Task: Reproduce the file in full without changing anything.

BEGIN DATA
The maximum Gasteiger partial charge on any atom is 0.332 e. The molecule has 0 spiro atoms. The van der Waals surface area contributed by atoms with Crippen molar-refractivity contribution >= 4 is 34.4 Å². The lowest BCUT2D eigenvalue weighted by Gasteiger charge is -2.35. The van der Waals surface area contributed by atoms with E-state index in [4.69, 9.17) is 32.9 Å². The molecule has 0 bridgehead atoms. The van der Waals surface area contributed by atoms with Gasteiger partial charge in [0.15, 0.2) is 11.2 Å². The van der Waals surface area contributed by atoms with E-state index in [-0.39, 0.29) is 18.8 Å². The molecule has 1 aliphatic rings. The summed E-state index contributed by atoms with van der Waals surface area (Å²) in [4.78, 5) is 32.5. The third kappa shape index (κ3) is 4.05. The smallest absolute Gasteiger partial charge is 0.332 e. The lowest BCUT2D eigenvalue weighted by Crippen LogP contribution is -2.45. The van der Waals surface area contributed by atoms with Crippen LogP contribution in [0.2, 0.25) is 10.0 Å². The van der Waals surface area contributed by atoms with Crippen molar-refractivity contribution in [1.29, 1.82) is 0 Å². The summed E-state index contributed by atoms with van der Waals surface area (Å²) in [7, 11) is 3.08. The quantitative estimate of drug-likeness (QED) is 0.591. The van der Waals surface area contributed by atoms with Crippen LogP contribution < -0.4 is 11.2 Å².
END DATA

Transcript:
The maximum Gasteiger partial charge on any atom is 0.332 e. The molecule has 0 spiro atoms. The van der Waals surface area contributed by atoms with Crippen molar-refractivity contribution >= 4 is 34.4 Å². The lowest BCUT2D eigenvalue weighted by Gasteiger charge is -2.35. The van der Waals surface area contributed by atoms with E-state index in [4.69, 9.17) is 32.9 Å². The molecule has 0 bridgehead atoms. The van der Waals surface area contributed by atoms with Gasteiger partial charge in [0.15, 0.2) is 11.2 Å². The van der Waals surface area contributed by atoms with E-state index in [-0.39, 0.29) is 18.8 Å². The molecule has 1 aliphatic rings. The summed E-state index contributed by atoms with van der Waals surface area (Å²) in [4.78, 5) is 32.5. The third kappa shape index (κ3) is 4.05. The smallest absolute Gasteiger partial charge is 0.332 e. The lowest BCUT2D eigenvalue weighted by Crippen LogP contribution is -2.45. The van der Waals surface area contributed by atoms with Crippen LogP contribution in [0.2, 0.25) is 10.0 Å². The van der Waals surface area contributed by atoms with Crippen molar-refractivity contribution in [1.29, 1.82) is 0 Å². The summed E-state index contributed by atoms with van der Waals surface area (Å²) in [7, 11) is 3.08. The quantitative estimate of drug-likeness (QED) is 0.591. The van der Waals surface area contributed by atoms with Crippen LogP contribution < -0.4 is 11.2 Å².